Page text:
Mathew Seifert


Mathew Seifert

Finishing What You Started

Matthew Seifert, now in his late 40s, is a returning adult student who first attended SMC in the late 1980s, then came back in 2016.

“I grew up in Mar Vista,” said Matt. “My dad was a pastor for a conservative Lutheran group. He and my mom moved to California from a small town in Minnesota, where my dad had finished the seminary and asked to be transferred to a warmer climate for health reasons, as he and his brothers were constantly sick, and his brother nearly died from pneumonia complications.”

Matt’s first job was in the church. “I wanted to help,” he said, “but I told my dad I didn’t want to do ‘church work.’” So Matt found himself—along with his brothers—cleaning the church’s schoolrooms and taking care of its acre-sized garden. He had also studied piano since he was 4, and so at age 10, “I became the church musician,” he said, putting his skills to work playing the church’s pipe organ.

Matt had always been interested in business. He saw the potential in real estate, and an older friend and mentor to him encouraged him to stop wasting money on buying new cars and, instead, to start with buying a house. So, at age 20, “We pulled funds together every way we could to buy a house in Sylmar,” he says. He also embarked on a career in law enforcement, which he worked in for more than a decade and a half.

After leaving law enforcement, Matt focused on his real estate business, and for a while, life was good. However, he had undergone surgery to fix one of his knees when he was 13, then the other as a young adult, but still has problems with both of them. He also has two compressed discs in his back, and trouble with his vision. He had a radial keratotomy performed on his eyes to correct myopia, but over time, the surgery has created its own set of problems. “My vision is degenerating from the cuts made in the cornea,” he said, “and even the specialists at Jules Stein can’t do anything about it except give me eye drops.”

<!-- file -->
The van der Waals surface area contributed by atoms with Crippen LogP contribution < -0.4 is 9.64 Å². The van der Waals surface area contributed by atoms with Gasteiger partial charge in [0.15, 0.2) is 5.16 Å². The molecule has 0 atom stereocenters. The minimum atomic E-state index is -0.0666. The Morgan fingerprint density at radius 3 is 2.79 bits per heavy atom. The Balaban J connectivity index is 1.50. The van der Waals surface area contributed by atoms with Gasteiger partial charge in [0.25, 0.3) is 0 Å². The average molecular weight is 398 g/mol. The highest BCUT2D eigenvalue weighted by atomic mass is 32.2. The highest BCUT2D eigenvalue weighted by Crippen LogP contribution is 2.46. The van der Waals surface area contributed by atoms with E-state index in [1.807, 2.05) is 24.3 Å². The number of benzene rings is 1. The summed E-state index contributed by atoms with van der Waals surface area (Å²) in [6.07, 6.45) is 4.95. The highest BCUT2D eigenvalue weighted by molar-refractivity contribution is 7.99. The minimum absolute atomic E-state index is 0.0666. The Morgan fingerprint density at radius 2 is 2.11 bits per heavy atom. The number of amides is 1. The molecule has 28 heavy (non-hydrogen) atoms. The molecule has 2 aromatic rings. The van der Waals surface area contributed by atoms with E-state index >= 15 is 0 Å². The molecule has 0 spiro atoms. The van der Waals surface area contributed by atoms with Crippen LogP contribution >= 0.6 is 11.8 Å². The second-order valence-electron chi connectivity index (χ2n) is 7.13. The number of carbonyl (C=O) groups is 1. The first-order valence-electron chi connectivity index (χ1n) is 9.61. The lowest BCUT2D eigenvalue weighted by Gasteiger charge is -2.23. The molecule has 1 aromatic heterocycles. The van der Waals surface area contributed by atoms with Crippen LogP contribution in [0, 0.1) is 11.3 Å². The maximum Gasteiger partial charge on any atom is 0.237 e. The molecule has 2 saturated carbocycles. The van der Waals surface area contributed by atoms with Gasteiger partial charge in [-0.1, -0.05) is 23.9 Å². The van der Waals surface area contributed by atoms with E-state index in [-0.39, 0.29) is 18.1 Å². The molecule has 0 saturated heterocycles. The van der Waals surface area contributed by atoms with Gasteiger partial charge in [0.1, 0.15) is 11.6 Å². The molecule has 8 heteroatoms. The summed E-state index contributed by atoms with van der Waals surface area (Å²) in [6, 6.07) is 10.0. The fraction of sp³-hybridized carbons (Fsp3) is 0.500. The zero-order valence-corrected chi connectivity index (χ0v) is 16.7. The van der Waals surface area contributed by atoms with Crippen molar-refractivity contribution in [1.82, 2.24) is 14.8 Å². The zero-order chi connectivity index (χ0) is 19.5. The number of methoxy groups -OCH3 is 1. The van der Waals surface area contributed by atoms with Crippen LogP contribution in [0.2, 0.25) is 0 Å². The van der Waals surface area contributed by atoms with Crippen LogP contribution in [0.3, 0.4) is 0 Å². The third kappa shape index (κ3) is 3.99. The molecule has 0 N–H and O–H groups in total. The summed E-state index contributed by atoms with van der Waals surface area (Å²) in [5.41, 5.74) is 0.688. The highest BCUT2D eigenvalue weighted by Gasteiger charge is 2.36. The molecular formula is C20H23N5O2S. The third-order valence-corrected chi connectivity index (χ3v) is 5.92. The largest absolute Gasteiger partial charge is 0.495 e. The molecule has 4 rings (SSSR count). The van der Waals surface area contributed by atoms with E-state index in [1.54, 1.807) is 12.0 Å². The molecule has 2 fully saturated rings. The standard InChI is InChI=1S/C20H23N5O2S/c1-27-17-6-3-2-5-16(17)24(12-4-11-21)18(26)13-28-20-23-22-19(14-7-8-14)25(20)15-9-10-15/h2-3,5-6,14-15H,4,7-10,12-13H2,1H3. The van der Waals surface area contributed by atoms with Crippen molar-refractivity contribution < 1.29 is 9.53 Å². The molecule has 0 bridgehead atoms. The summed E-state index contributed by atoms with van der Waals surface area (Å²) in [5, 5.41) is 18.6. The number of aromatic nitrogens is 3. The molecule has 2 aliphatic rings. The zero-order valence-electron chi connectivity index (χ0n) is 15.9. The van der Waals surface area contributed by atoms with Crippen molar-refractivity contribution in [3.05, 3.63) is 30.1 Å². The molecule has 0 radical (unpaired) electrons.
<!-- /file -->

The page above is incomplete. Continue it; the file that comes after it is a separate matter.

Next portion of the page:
Then the Great Recession hit, and real estate crashed. “Things got really difficult for us,” Matt said. “Our properties lost their value, renters stopped paying the rents, we had bills we couldn’t pay, and with my disabilities on top of it, it was just too much.” The strain took its toll on him and his family, and his wife was pressured by her family to leave him.

Through it all, Matt relied on his faith to get him through. “Nothing can take my faith from me,” he said.

Matt and his wife have since reconciled, and they were able to save their home. He says that these days he is managing a few properties, but mostly “taking a break for a while to set up my home to take care of my mother, because my dad recently passed away.” He is also enjoying being a stay-at-home dad to a teenager and twin tweens. “I know the stay-at-home-dad thing is not the culture, but that is a stigma that really has to go away,” he said. “My kids are happy. They’re spiritually and emotionally happy, they do great in school, and they would rather hang out at home on Friday nights than just about anything.”

In 2016, Matt found himself enrolling at SMC again, this time determined to finish and earn the degree he set out to attain nearly three decades ago. The Center for Students with Disabilities (DSPS) worked with him to accommodate his disabilities—especially his deteriorating vision—and made arrangements for a family member to take notes for him in class. “Leticia Montoya was really great in getting all this arranged,” said Matt. “I’m also really grateful to my counselor, Robin Ramsdell, who inspired me to move forward and persevere whenever I had my doubts.”

With a 4.0 grade point average since he returned to SMC to complete the last 25% of his required classes, Matt will graduate with honors and an Associate degree in Liberal Arts - Social & Behavioral Science. He plans to achieve a Bachelor degree in business with an emphasis in finance or accounting through the CSU online program.

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